Read this quickly, and it looks like they’ve confirmed traxoprodil is pretty great. The reviewers say it isn’t. They argue that p < 0.10 isn't good enough (I think the study was trying to use a one-sided t-test or something?), and that of five different days when responses were measured (day 2, 5, 8, 12, and 15 after the infusion), there was only a difference on day 5. Apparently this isn't good enough for the reviewers. On the other hand, take rapastinel, one of the NMDA antagonists the reviewers say "holds promise".
No statistically significant differences were observed in rates of treatment response or symptom remission associated with placebo (64% and 42%, respectively) versus rapastinel at any dose (up to 70% and 53%, respectively). However, statistically significant differences in the reduction of the 17-item HAM-D scores were observed for the 5-mg/kg dose at all intervals except day 14) and the 10-mg/kg dose at day 1 and day 3. Neither the low nor the high rapastinel doses were associated with significant greater 17-item HAM-D score reduction than placebo, leading the authors to posit an inverted U-shape dose-response curve.
Sometimes things do have inverted U-shaped dose-response curves – for some discussion of why, read the Last Psychiatrist’s Most Important Article On Psychiatry. But a study that shows no treatment response or symptom response, and the test score response is only on a medium dose but not a high or a low dose – that makes me kind of suspicious.
Why is the review so much more accepting of these ambiguous results than of the last set of ambiguous results? Psych blog 1BoringOldMan points out that the original study was done by the company making rapastinel and two authors of the review article I’m citing were affiliated with the companies that are developing rapastinel. And that at least one of them has a “legendary” history of conflicts of interest.
I don’t want to say for sure this is what’s going on. For all anybody knows, rapastinel might work – the NMDA and AMPA systems are really connected, and the base rate of a randomly chosen compound being an antidepressant is higher than you’d think. But I think it’s at least one possible explanation.
This review article also gets into the nitty-gritty of mechanisms of action:
That other NMDA channel blockers have yet to replicate ketamine’s rapid antidepressant effects has led to speculation that ketamine’s antidepressant properties may not be mediated via the NMDA receptor at all…additional evidence indicates that activation of glutamatergic AMPA receptors is necessary for ketamine’s antidepressant effects. Specifically, coadministration of an AMPA receptor antagonist has been shown to block ketamine’s antidepressant-like behavioral effects.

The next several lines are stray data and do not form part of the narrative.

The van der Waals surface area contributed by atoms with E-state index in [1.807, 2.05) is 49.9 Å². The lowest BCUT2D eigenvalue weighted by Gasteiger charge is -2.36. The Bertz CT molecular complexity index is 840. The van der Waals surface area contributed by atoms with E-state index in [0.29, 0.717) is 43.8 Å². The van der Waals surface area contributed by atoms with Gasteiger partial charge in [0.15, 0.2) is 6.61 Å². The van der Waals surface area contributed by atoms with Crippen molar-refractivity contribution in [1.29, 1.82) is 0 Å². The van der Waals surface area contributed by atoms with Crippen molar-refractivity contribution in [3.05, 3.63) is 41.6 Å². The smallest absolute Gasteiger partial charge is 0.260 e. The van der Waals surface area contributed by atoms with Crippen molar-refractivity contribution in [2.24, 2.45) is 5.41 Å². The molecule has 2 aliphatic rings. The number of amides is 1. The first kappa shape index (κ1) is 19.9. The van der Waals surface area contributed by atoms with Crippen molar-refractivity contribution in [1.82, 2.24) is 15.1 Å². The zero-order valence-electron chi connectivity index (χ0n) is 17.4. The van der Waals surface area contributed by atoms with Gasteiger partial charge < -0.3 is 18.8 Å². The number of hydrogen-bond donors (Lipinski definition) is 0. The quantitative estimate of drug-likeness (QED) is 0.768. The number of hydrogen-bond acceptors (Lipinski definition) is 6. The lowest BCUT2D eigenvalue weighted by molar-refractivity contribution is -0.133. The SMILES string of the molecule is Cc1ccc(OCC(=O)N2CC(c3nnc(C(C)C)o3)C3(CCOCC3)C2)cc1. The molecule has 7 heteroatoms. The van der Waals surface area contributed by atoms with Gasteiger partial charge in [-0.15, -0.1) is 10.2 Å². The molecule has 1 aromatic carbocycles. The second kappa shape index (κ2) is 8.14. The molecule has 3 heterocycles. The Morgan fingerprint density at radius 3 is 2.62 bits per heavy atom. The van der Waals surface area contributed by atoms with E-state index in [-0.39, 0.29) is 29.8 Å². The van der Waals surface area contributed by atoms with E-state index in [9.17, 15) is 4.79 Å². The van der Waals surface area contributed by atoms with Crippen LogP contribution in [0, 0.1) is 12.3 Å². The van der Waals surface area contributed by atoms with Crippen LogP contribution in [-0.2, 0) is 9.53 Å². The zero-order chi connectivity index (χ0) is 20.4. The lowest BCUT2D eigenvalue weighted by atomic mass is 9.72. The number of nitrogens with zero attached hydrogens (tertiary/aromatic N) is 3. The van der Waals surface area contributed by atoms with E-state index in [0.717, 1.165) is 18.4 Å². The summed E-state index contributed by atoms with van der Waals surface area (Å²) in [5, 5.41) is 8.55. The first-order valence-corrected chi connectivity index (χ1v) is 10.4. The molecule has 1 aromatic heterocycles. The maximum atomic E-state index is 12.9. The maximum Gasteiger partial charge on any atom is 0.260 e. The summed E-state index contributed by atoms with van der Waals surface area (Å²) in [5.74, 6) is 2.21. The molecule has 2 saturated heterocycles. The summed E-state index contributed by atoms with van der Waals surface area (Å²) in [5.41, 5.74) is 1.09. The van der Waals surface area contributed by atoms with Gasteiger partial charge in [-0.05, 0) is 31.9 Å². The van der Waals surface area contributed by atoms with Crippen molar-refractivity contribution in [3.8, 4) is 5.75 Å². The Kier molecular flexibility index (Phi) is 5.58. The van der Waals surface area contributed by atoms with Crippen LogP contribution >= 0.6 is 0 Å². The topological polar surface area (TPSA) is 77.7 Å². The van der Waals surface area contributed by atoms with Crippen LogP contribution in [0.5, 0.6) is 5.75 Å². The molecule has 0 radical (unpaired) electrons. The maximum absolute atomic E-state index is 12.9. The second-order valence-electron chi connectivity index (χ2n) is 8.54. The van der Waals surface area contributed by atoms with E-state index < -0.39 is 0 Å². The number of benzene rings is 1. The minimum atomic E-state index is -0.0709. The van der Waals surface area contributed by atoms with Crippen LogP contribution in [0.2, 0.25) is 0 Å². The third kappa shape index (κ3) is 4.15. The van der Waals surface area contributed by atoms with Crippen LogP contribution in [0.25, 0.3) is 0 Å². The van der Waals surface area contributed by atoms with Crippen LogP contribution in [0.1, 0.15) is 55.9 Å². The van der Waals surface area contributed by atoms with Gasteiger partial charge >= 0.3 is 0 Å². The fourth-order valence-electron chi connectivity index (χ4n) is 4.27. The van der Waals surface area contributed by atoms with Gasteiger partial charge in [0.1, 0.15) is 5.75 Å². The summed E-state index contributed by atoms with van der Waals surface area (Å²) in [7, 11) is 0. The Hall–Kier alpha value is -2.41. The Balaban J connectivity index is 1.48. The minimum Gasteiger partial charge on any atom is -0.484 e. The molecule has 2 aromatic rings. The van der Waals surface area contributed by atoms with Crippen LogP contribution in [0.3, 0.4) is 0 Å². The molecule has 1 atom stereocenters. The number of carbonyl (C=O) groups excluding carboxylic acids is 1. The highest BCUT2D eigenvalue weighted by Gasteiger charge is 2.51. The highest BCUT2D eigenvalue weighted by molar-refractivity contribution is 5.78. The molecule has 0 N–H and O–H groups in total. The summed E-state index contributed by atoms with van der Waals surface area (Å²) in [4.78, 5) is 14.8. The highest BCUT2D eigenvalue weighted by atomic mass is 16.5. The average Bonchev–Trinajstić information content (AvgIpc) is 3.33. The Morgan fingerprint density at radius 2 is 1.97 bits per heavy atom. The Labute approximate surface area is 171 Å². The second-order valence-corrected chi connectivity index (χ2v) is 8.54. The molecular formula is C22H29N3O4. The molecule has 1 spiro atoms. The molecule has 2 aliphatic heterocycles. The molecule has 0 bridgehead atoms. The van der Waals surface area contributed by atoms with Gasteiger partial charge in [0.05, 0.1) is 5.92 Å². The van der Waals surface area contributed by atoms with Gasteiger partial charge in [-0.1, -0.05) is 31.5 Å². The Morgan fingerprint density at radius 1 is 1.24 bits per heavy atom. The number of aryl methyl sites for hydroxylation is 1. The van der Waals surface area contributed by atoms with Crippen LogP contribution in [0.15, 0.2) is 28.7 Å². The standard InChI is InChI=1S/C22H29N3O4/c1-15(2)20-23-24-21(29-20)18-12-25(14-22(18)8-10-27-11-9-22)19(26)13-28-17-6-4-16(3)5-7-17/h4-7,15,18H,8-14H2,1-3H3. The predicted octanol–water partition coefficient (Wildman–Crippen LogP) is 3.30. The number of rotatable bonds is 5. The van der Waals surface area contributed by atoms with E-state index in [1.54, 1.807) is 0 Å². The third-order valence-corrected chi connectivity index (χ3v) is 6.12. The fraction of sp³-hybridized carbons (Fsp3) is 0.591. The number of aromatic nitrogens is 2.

So that’s neat.
Two other relevant studies: Do The Dissociative Side Effects Of Ketamine Mediate Its Antidepressant Effects finds that they do, which contradicts the recent metabolite-related findings. On the other hand, the two papers share some authors, so I’m tempted to say it was an honest mistake. This paper incidentally finds that the dissociative effects of ketamine are not related to its antidepressant effects, which I think makes more sense now.
The other studies I found were mostly compatible with the new results, with a lot of people expressing doubt about whether NMDA really mediated ketamine, a lot of people finding null results for other NMDA antagonist medications, and a lot of people saying there were weird hints that AMPA was involved somewhere.
I feel kind of premature doing this, because as much as I think it’s elegant the discovery about the metabolite hasn’t been totally confirmed yet. But assuming it’s right, psychiatry comes out of this looking sort of okay. There were a lot of early results with a lot of hype. But the big review articles mostly put these in their place and were able to come up with the right results and fit the pieces together.
The one place this wasn’t so clear was when there were conflicts of interest. If we assume rapastinel doesn’t really work (which right now would be very preliminary and I’m not actually saying this, but these latest findings do seem to imply that), various teams made up of people affiliated with rapastinel’s manufacturers were unable to determine this (neither was the FDA, who just just gave rapastinel “breakthrough drug” status, apparently on the strength of industry studies).
A big reason I’m concerned about this is that I want to know how much to trust the rest of the psychiatric literature – for example, those claims about SSRIs being mostly ineffective. An answer of “you can trust it a lot, except in cases of conflicts of interest” would be a mixed bag. Almost every drug was originally researched and promoted by people with conflicts of interest, and then we trust the academics to catch up with them later and keep them honest. I don’t think this system has failed us too terribly yet. But it’s important to remember that that is the system.